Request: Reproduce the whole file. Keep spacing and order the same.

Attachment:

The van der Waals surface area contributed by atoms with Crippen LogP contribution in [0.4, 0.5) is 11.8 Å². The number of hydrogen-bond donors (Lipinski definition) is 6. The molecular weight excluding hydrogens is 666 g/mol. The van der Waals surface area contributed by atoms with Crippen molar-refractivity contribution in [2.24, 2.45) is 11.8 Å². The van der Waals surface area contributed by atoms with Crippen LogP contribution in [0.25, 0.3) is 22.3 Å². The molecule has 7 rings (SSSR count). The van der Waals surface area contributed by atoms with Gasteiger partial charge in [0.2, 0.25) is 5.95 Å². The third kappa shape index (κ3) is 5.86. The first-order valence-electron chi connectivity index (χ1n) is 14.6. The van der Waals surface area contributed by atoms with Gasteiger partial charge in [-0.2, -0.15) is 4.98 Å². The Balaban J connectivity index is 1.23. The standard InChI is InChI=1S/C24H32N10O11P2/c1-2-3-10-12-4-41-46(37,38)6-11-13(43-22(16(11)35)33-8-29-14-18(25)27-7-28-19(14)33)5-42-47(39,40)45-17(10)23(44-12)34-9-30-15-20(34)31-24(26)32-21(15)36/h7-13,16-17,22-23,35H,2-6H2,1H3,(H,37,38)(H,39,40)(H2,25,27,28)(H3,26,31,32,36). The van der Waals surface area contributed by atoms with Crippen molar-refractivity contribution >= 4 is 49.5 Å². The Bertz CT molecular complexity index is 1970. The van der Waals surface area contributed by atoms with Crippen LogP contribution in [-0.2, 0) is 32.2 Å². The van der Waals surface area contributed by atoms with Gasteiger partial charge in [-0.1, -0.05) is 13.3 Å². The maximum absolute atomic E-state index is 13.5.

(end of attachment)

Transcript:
The van der Waals surface area contributed by atoms with Crippen LogP contribution in [0.4, 0.5) is 11.8 Å². The number of hydrogen-bond donors (Lipinski definition) is 6. The molecular weight excluding hydrogens is 666 g/mol. The van der Waals surface area contributed by atoms with Crippen molar-refractivity contribution in [2.24, 2.45) is 11.8 Å². The van der Waals surface area contributed by atoms with Crippen LogP contribution in [0.25, 0.3) is 22.3 Å². The molecule has 7 rings (SSSR count). The van der Waals surface area contributed by atoms with Gasteiger partial charge in [0.2, 0.25) is 5.95 Å². The third kappa shape index (κ3) is 5.86. The first-order valence-electron chi connectivity index (χ1n) is 14.6. The van der Waals surface area contributed by atoms with Gasteiger partial charge in [-0.2, -0.15) is 4.98 Å². The Balaban J connectivity index is 1.23. The standard InChI is InChI=1S/C24H32N10O11P2/c1-2-3-10-12-4-41-46(37,38)6-11-13(43-22(16(11)35)33-8-29-14-18(25)27-7-28-19(14)33)5-42-47(39,40)45-17(10)23(44-12)34-9-30-15-20(34)31-24(26)32-21(15)36/h7-13,16-17,22-23,35H,2-6H2,1H3,(H,37,38)(H,39,40)(H2,25,27,28)(H3,26,31,32,36). The van der Waals surface area contributed by atoms with Crippen molar-refractivity contribution >= 4 is 49.5 Å². The Bertz CT molecular complexity index is 1970. The van der Waals surface area contributed by atoms with Crippen LogP contribution in [-0.2, 0) is 32.2 Å². The van der Waals surface area contributed by atoms with Gasteiger partial charge in [-0.1, -0.05) is 13.3 Å². The maximum absolute atomic E-state index is 13.5.